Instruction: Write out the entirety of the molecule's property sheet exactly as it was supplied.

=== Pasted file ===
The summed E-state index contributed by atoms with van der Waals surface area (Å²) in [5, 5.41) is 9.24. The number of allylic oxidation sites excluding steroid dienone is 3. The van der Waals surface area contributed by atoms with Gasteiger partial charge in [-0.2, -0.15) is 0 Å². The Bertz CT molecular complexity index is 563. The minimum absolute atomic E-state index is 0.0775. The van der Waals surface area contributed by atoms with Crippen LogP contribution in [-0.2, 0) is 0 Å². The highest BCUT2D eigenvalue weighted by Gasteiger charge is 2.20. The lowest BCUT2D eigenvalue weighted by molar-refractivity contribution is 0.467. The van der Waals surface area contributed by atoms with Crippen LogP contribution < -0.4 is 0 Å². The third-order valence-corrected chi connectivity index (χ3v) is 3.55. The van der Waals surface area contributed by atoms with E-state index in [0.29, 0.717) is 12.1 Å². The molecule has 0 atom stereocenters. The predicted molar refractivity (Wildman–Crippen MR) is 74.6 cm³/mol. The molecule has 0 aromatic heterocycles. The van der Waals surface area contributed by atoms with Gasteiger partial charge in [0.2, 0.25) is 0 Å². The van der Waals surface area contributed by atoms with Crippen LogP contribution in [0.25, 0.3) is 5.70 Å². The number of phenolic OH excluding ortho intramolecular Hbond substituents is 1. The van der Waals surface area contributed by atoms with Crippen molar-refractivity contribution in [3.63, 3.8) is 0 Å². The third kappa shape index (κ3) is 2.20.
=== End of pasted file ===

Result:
The summed E-state index contributed by atoms with van der Waals surface area (Å²) in [5, 5.41) is 9.24. The number of allylic oxidation sites excluding steroid dienone is 3. The van der Waals surface area contributed by atoms with Gasteiger partial charge in [-0.2, -0.15) is 0 Å². The Bertz CT molecular complexity index is 563. The minimum absolute atomic E-state index is 0.0775. The van der Waals surface area contributed by atoms with Crippen LogP contribution in [-0.2, 0) is 0 Å². The highest BCUT2D eigenvalue weighted by Gasteiger charge is 2.20. The lowest BCUT2D eigenvalue weighted by molar-refractivity contribution is 0.467. The van der Waals surface area contributed by atoms with Crippen LogP contribution < -0.4 is 0 Å². The third-order valence-corrected chi connectivity index (χ3v) is 3.55. The van der Waals surface area contributed by atoms with E-state index in [0.29, 0.717) is 12.1 Å². The molecule has 0 atom stereocenters. The predicted molar refractivity (Wildman–Crippen MR) is 74.6 cm³/mol. The molecule has 0 aromatic heterocycles. The van der Waals surface area contributed by atoms with Gasteiger partial charge in [0.2, 0.25) is 0 Å². The van der Waals surface area contributed by atoms with Crippen LogP contribution in [0.25, 0.3) is 5.70 Å². The number of phenolic OH excluding ortho intramolecular Hbond substituents is 1. The van der Waals surface area contributed by atoms with Crippen molar-refractivity contribution in [3.63, 3.8) is 0 Å². The third kappa shape index (κ3) is 2.20.